Author: LegalEase Solutions
You have asked us to look into the liability which a Church may have with respect to children playing on its property, both supervised and unsupervised. Specifically you have asked us to look at:
What liability might the church have in regards to persons, specifically unsupervised children, on the property?
What liability might the church have in regards to supervised children, on the property?
Is there any special liability to owners of a private playground upon which children play? (as opposed to a public park, etc.)
What types of measures taken by the Church would mitigate liability, i.e. does the church need to have signs, warning of dangers, etc?
The client is a Church, which on its premises has a church, school and playground. Members of the community often drop off their kids at the church, who play on the property, including in the church as well as on the playground. The children are completely unsupervised, as the church cannot afford to keep the premises staffed at all hours.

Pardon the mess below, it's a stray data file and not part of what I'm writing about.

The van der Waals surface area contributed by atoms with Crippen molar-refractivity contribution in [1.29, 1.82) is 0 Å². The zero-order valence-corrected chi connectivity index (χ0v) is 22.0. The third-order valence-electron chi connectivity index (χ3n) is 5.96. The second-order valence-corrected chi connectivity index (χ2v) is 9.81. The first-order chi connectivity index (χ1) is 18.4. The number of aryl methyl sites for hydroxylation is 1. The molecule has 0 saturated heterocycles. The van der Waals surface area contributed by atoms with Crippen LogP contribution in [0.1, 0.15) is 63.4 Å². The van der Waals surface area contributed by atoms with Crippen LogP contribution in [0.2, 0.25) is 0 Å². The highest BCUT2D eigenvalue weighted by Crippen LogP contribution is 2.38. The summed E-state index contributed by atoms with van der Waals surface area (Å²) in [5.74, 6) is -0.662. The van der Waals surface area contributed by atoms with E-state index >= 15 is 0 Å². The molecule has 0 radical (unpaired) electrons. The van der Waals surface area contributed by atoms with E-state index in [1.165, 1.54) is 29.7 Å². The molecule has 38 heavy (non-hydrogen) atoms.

The research issue involves two different scenarios:
- The liability of the Center with respect to children, who are not students of the school but enter the premises of the Church for the purpose of recreation only
- Liability of the Center with respect to children, who are students of the school belonging to the Center and who use the playground during the working hours of the school.
- Liability of Church with respect to children who are not students of the school
Addressing the first issue, the law relating to liability for injuries sustained by recreational users of their property is duly covered under the statute, Cal Civ Code § 846 (2005) which provides for the following: